Kurdish forces now hold about a quarter of Syria, ruling across the north and east of the country.
Kurdish activists who previously could not protest without risking arrest now have printing presses, festivals and even television stations. The area even has what amounts to its own government.
These changes have led neighboring states to fear separatism within their own Kurdish communities. Millions of Kurds live in Turkey, Iran, Syria and Iraq.
The Turkish army has come across the border twice to push back the Kurdish YPG militia in northern Syria. And the Syrian government has also pledged to take back YPG territory.
Syrian Kurdish leaders say they do not seek independence but instead want to keep some amount of autonomy.
Semira Haj Ali is a member of the political wing of the YPG. She leads education efforts in Kurdish – controlled areas of northeast Syria.
In the early days of Syria’s conflict, Haj Ali and other activists tried introducing a Kurdish class. The Syrian government shut down the schools.
Today, she heads an education group running thousands of schools. It has built a curriculum in Kurdish, Arabic and the Syriac dialect for students to learn their native language.
“We never imagined this. This was a dream,” said Haj Ali, speaking about young students who have grown up learning Kurdish.
“With the parents and the students, we broke down the doors,” she said. Months later, state employees returned. “Of course, we will not go back to before 2011. We will not turn back,” said Haj Ali.
The Syrian government does not recognize the schools in the northeast, nor does it recognize the Kurdish administration.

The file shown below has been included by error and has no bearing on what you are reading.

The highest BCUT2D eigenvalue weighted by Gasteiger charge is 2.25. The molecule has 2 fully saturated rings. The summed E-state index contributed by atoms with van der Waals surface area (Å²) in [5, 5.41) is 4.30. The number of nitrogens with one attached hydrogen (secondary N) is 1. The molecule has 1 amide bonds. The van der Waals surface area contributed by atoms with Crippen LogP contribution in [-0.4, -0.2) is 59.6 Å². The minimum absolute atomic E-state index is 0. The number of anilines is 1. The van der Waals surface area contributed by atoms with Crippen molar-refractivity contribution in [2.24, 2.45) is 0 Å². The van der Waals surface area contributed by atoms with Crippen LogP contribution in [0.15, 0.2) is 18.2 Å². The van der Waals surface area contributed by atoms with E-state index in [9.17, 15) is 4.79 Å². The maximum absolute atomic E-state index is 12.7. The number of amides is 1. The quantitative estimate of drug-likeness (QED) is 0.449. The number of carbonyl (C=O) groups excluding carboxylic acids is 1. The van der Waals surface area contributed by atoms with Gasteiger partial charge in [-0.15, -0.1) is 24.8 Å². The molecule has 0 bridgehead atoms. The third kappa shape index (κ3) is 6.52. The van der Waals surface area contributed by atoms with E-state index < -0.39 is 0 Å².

Relationship with Damascus and the PKK
During the war in Syria, Kurdish fighters and Syrian government forces have rarely clashed. At times, they fought common enemies including Turkey-backed rebels.
This relationship let the Syrian government hold onto part of Qamishli, including an airport that flies planes to the capital city of Damascus.
It has allowed Kurdish leaders to make money from oil sold in government territory. And the self-run administration also issues documents to its own people.
Still, attempts to negotiate a political deal with the Syrian government in Damascus have gone nowhere.
The lack of a deal has caused concern among Kurdish leaders. They want to keep the gains they have made. They hope such a deal would help protect their region from attack by Turkey, which says the YPG is a branch of the Kurdish PKK movement.
Critics also accuse the YPG of imposing its ideas in city councils that include Arabs and other ethnicities. At an education institute in the town of Amuda, the walls even have pictures of jailed PKK leader Abdullah Ocalan.
The PKK, labeled a terrorist organization by both the United States and Turkey, is fighting against the Turkish government.
Some Kurdish people believe they have sacrificed too much to turn back now. Nujin Kali is a pre-school director. She said her husband, a YPG fighter, died so she could do her job.
She added that he said, “I’m doing this for your children’s future… for them to learn their language, for people not to lose their rights.”
Abdallah Shekho owns a bookstore in Qamishli. He noted the uncertainty of the situation in the area: “… God forbid, if there is an attack from the regime or another side, we will have to burn these books or bury them underground again.”
I'm John Russell.
Ellen Francis reported on this story for Reuters. John Russell adapted it for Learning English. Hai Do was the editor.
Words in This Story
festival – n. a special time or event when people gather to celebrate something
autonomy – n. the state of existing or acting separately from others
activist – n. a person who uses or supports strong actions (such as public protests) to help make changes in politics or society
curriculum – n. the courses that are taught by a school, college, etc.
regime – n. a particular government
underground – adv. located or occurring below the surface of the earth
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